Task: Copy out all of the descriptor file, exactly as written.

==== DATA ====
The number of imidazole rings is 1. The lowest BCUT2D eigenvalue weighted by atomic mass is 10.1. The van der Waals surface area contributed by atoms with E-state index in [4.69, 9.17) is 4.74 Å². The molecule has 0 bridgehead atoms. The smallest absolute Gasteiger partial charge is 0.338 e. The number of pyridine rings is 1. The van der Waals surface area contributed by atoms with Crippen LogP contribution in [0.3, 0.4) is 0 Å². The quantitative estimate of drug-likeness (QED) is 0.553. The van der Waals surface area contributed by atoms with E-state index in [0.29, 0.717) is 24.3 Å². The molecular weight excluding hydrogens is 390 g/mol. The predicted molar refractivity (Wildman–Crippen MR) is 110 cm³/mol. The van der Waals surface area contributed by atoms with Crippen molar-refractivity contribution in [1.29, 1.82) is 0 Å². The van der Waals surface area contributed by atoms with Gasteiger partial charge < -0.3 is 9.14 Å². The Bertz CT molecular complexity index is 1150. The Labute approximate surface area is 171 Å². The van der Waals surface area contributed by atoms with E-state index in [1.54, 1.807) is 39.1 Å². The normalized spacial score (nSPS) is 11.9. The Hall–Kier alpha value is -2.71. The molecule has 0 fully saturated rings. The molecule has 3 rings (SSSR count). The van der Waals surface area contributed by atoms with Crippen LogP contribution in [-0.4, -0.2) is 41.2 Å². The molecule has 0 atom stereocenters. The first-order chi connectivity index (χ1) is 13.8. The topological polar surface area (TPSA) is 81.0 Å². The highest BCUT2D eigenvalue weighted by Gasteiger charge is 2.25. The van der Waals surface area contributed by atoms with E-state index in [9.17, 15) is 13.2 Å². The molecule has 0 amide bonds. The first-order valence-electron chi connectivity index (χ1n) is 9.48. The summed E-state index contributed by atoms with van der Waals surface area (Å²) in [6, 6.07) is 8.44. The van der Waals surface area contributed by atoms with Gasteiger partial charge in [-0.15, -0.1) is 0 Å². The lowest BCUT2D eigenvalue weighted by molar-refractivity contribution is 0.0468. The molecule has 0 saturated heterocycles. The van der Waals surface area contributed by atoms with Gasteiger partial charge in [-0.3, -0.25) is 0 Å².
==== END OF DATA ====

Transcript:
The number of imidazole rings is 1. The lowest BCUT2D eigenvalue weighted by atomic mass is 10.1. The van der Waals surface area contributed by atoms with E-state index in [4.69, 9.17) is 4.74 Å². The molecule has 0 bridgehead atoms. The smallest absolute Gasteiger partial charge is 0.338 e. The number of pyridine rings is 1. The van der Waals surface area contributed by atoms with Crippen LogP contribution in [0.3, 0.4) is 0 Å². The quantitative estimate of drug-likeness (QED) is 0.553. The van der Waals surface area contributed by atoms with E-state index in [0.29, 0.717) is 24.3 Å². The molecular weight excluding hydrogens is 390 g/mol. The predicted molar refractivity (Wildman–Crippen MR) is 110 cm³/mol. The van der Waals surface area contributed by atoms with Crippen molar-refractivity contribution in [1.29, 1.82) is 0 Å². The van der Waals surface area contributed by atoms with Gasteiger partial charge < -0.3 is 9.14 Å². The Bertz CT molecular complexity index is 1150. The Labute approximate surface area is 171 Å². The van der Waals surface area contributed by atoms with E-state index in [1.54, 1.807) is 39.1 Å². The normalized spacial score (nSPS) is 11.9. The Hall–Kier alpha value is -2.71. The molecule has 0 fully saturated rings. The molecule has 3 rings (SSSR count). The van der Waals surface area contributed by atoms with Crippen LogP contribution in [-0.4, -0.2) is 41.2 Å². The molecule has 0 atom stereocenters. The first-order chi connectivity index (χ1) is 13.8. The topological polar surface area (TPSA) is 81.0 Å². The highest BCUT2D eigenvalue weighted by Gasteiger charge is 2.25. The van der Waals surface area contributed by atoms with E-state index in [9.17, 15) is 13.2 Å². The molecule has 0 amide bonds. The first-order valence-electron chi connectivity index (χ1n) is 9.48. The summed E-state index contributed by atoms with van der Waals surface area (Å²) in [6, 6.07) is 8.44. The van der Waals surface area contributed by atoms with Gasteiger partial charge in [-0.15, -0.1) is 0 Å². The lowest BCUT2D eigenvalue weighted by molar-refractivity contribution is 0.0468. The molecule has 0 saturated heterocycles. The van der Waals surface area contributed by atoms with Gasteiger partial charge in [-0.3, -0.25) is 0 Å².